COLUMBUS, Ohio – Until he became the subject of a nationwide manhunt, Charles A. McCoy Jr. (search) appeared to be living an unremarkable life.
His neighbors didn't even know his name until they saw his picture on news reports linking him to two dozen sniper shootings (search) in Ohio. The owner of a bowling alley where he would play some Friday nights couldn't recall anything about him but his face. His high school wrestling coach remembered him as a normal teenager. He had no arrest record.
Yet the man who escaped attention from his peers apparently did nothing special to hide once investigators identified him as a suspect in the deadly spree. McCoy, 28, was arrested early Wednesday at a low-budget Las Vegas (search) motel after a tipster spotted him at a casino reading a newspaper with his picture on it.
The arrest was a relief to Ohio residents who had been unnerved since the 24 shootings began in the Columbus area last year. One person was killed.
Authorities said McCoy had stopped taking medication for a mental illness, and a law enforcement alert called him a danger to himself and others. His family disputed that he was dangerous.
"This is certainly not the Charles that we knew," his brother-in-law, Tye Walton, told CBS's "The Early Show" on Wednesday. "We never saw him as an aggressive individual, never violent in any way."
Jen Frisby, who dated McCoy on and off from 1999 to 2001, told The Columbus Dispatch that she learned from his family that he was being treated for paranoid schizophrenia (search), and his illness was obvious during their relationship.
"Once he told his parents not to use any electrical appliances because they were using them to watch him," Frisby said. "He was afraid the FBI was after him. He would sometimes think cameras were in the walls."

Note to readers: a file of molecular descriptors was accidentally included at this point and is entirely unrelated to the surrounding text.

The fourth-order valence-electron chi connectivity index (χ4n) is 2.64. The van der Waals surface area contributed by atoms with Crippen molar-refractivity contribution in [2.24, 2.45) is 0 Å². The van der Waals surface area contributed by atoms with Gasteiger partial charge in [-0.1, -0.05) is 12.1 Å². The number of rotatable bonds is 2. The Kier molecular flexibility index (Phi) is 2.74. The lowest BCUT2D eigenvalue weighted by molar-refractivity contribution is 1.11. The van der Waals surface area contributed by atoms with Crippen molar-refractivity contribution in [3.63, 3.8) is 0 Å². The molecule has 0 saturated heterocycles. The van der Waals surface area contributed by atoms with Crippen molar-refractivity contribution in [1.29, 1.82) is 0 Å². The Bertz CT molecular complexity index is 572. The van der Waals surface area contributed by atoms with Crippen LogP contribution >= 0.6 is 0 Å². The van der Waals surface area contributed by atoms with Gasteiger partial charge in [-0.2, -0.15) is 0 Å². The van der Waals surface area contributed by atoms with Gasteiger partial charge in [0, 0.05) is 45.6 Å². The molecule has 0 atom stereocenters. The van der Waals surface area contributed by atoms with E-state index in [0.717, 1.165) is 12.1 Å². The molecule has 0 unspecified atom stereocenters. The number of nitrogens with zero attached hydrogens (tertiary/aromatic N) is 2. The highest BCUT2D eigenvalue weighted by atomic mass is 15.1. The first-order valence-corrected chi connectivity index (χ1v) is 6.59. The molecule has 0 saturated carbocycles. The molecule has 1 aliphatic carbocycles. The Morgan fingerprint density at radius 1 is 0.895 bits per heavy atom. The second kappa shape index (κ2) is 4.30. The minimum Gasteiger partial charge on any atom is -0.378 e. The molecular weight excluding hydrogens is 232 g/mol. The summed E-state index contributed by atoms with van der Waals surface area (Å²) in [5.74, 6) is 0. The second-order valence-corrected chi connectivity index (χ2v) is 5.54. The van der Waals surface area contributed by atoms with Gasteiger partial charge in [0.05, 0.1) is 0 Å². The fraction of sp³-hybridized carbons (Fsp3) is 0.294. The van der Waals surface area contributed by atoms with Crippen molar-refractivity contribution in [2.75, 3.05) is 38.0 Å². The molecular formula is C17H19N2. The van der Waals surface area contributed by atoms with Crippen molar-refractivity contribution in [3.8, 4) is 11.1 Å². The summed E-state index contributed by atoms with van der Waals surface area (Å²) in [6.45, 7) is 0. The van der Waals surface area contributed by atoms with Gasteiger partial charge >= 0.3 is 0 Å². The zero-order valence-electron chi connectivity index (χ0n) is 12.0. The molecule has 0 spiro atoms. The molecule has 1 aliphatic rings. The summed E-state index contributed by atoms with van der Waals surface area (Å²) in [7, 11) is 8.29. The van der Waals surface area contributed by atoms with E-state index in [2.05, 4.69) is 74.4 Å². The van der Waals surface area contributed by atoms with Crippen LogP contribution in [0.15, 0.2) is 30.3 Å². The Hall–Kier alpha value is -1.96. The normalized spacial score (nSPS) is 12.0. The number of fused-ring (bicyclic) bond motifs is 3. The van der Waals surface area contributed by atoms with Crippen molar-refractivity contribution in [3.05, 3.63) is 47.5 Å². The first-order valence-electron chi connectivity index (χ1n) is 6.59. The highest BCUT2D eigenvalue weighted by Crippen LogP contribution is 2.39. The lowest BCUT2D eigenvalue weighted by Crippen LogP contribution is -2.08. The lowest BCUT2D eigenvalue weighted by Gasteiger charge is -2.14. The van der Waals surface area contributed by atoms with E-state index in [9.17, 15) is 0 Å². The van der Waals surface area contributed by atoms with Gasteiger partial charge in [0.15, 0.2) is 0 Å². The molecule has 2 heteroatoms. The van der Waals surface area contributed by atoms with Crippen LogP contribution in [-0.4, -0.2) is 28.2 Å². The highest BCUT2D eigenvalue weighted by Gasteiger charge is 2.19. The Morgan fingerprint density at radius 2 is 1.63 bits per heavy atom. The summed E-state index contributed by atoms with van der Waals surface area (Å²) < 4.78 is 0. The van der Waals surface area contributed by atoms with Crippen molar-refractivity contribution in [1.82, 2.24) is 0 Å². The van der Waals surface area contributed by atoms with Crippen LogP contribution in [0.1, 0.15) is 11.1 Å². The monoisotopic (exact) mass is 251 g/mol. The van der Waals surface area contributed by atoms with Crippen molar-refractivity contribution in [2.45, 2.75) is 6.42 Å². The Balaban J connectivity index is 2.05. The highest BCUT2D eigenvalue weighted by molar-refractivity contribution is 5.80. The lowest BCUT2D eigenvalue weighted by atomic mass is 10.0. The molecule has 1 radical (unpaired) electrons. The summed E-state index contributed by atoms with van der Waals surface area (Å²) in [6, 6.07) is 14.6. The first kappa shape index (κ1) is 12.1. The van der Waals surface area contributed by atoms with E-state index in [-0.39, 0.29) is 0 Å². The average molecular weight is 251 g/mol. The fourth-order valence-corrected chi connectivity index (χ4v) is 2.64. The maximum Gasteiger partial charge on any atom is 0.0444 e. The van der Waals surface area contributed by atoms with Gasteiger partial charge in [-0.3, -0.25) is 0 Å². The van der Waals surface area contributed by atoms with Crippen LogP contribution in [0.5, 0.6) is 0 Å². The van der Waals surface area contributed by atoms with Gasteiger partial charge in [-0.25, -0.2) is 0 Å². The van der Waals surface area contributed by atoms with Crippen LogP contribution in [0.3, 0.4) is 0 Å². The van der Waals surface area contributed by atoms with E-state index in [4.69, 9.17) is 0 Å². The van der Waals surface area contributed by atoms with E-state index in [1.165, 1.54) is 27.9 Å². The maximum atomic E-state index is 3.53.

Authorities would not confirm that McCoy was schizophrenic. There were no court orders on record regarding commitment or medication. McCoy's family could not be reached by The Associated Press, and Frisby's telephone number was unlisted.
"There was nothing unusual about him," said Maurice Stevens, who coached McCoy when he was a freshman wrestler at Grove City High School.
"Everything that happened, I think has happened because of the illness he had," Stevens said, referring to reports of McCoy's mental problems. "It's a horrible thing to happen, to all the victims of the shootings. And it's a horrible thing to happen to him."
Frisby told the newspaper that McCoy, who lived with his mother, mostly played video games in his parents' basement and didn't leave the house much. McCoy and some friends would bowl on Friday nights, said Charles Buhrts, manager of the Rainbow Lanes near McCoy's home.
"We don't pay attention unless they cause a problem," he said, adding he hadn't seen McCoy for about five months.
McCoy left home Friday to go to an arcade after withdrawing $600 from the bank, according to a missing persons report his mother filed.
He was in Las Vegas for about a day, gambling at a casino, before a tipster spotted him and called authorities. Police said McCoy was unarmed and cooperative.
If convicted, McCoy would be a "classic example" of someone who becomes violent after stopping treatment for a mental illness, said Mary Zdanowicz, executive director of the Virginia-based Treatment Advocacy Center.
"So much I've read about this man is so typical of what we see here: Somebody living in the basement or in a back bedroom who's totally incapacitated by this illness."